It also makes the third act conflict between the two much more interesting, as Niño's character comes into focus.
Like many westerns, A Bullet for the General is a road movie, the story of a journey—in this case, both literal and metaphorical. Unlike many "episodic" westerns, the stops along the way here are all significant, contributing to the themes, particularly the radicalization of Chuncho. Among the highlights: a visit to a the home of wealthy man, where the peasants determine to exact revenge; a side trip to a newly liberated San Miguel, where Chuncho revels in a hero's welcome and the Gringo stews, because it delays their meeting with General Elias; the discovery of a long-sought machine gun, which will fetch a good price for the bandits and help the revolutionaries level the playing field; and the arrival at Elias's camp, where all the cards are finally laid on the table.
And of course, there's the action, with enough shoot-'em-up fun here to make even the most jaded western fan take notice. As can be expected from a good Euro-western, there are plenty of stylish and sometimes grisly visuals, including a bombing timed to a champagne uncorking; the attack on the train; and a delirious scene of slaughter that employs the prized machine gun. The body count is pretty outrageously high, even if most of the dead are extras—though even the bold-print names aren't necessarily spared.
Exaggerated as the violence is, A Bullet for the General is a beautiful-looking film. Damiani's dynamic widescreen compositions are well realized through Antonio Secchi's cinematography. The score, by Oscar winner Luis Bacalov (Il Postino) and supervised by Ennio Morricone, is spirited and evocative, a mix of the kind of aggressive themes so familiar in Euro-westerns, along with softer Mexican ballads.
Volonté is just great as Chuncho, bringing a real sense of life to the character. Kinski gets to play subdued as the pious yet homicidal Santo (the saint), and Beswick is full of all kinds of fire as the lone female bandit. Castel is very good as the mysterious blond American, whose inscrutable demeanor becomes more sinister as the film goes on.
I've criticized Blue Underground for releasing Blu-rays that were little more than tech upgrades of films the company had previously released on DVD—particularly when the DVDs looked pretty good to begin with and are still available. With their release of A Bullet for the General (Blu-ray), Blue Underground offers a full-fledged, special edition upgrade that's so impressive, it can't even be considered a "double dip."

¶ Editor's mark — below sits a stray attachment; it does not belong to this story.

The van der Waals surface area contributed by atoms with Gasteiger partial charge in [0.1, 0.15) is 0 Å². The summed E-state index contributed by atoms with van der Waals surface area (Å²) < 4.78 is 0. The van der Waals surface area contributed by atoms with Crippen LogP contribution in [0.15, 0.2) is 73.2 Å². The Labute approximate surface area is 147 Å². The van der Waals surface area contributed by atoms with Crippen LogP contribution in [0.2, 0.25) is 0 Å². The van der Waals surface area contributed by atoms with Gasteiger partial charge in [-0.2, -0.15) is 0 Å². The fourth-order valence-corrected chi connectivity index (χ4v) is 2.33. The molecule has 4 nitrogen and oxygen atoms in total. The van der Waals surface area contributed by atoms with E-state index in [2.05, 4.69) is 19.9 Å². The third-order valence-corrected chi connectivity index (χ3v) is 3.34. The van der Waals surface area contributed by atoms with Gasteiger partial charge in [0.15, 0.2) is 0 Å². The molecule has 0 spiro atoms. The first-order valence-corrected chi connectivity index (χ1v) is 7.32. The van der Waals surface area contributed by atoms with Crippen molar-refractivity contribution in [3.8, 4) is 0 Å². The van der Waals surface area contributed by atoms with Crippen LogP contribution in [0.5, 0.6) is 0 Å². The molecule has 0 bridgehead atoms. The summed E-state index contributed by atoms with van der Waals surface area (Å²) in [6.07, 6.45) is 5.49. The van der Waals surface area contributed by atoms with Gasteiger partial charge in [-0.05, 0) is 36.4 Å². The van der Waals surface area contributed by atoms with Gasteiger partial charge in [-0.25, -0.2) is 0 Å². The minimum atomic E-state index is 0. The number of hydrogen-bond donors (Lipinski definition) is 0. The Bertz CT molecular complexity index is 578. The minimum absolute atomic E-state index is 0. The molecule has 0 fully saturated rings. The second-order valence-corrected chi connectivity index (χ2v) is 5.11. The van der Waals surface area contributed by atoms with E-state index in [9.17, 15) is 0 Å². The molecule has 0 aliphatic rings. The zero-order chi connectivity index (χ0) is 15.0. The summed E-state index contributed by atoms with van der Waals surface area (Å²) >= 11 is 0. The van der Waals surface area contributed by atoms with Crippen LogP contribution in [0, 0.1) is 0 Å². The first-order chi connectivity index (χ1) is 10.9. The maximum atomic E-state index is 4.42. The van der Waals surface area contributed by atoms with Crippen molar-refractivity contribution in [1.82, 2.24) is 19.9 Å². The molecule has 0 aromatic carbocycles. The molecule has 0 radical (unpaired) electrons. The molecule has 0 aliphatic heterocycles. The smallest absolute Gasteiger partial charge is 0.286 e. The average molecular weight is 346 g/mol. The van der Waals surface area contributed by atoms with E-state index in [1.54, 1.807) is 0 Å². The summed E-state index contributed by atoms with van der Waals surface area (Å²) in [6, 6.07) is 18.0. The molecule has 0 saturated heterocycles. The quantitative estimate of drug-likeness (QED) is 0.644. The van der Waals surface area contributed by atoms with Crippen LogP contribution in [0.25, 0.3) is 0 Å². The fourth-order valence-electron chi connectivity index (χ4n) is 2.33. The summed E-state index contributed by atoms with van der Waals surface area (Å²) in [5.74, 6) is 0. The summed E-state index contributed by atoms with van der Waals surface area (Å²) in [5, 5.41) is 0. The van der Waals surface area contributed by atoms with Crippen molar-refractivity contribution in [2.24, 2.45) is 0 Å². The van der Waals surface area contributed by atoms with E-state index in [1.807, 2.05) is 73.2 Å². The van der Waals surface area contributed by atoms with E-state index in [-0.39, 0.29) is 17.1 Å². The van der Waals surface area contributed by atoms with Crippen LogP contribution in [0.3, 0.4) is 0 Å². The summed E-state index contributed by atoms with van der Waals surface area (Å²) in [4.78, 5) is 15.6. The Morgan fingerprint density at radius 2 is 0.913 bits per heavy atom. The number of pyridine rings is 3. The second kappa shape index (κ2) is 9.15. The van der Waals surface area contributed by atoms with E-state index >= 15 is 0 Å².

Blue Underground offers up a two-disc set. Disc One contains two versions of the film: The 115-minute U.S. cut, and the International version, which is three minutes longer. I thought the extra three minutes might contain more violence or sex, but apparently, there are just some scenes trimmed for pacing and, perhaps, politics, including the opening slaughter of the revolutionaries. There are also a few scenes in the Italian dub on the International version that play in English.
The way to go here is the International version, which is called El Chucho Quien Sabe?, a far better title than the U.S. version for reasons better left unsaid. Both versions sport a strong image, with the International looking a bit cleaner. There's some DNR and occasional softness, but overall, the 1080p picture looks great, with vivid colors, deep blacks, and some depth.
While the U.S. version offers only an English audio track with English, French, and Spanish subtitles, the International comes with a choice of two tracks, English and Italian, with English subtitles that translate the Italian. All audio is DTS mono. The English track is much richer than the Italian, which sounds a bit thin. I watched the English version with the translated subtitles, finding that the combination gave me more information than either would have separately.
Besides a pair of trailers—one, U.S., the other, international—and a stills gallery, the first disc also offers a new, five-minute interview with Damiani, "A Bullet for the Director," in which he shares his view that he considers the film not a western, but a satire of westerns.
The second disc contains a nearly two-hour documentary, Gian Maria Volonté: Un Attore Contro. I'm not sure if this was originally a TV production (it's presented full frame), but it's an excellent look at this volatile, talented actor and activist that features commentary with dozens of his co-stars and associates.
Blue Underground has topped itself with this release; an outstanding presentation of a fantastic movie. It doesn't get much better than this.
A Bullet of the General is one of the great non-Leone Euro-westerns, and Blue Underground's release does the film justice. It's an excellent package and well worth a purchase.
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Scales of Justice
Studio: Blue Underground
• International Version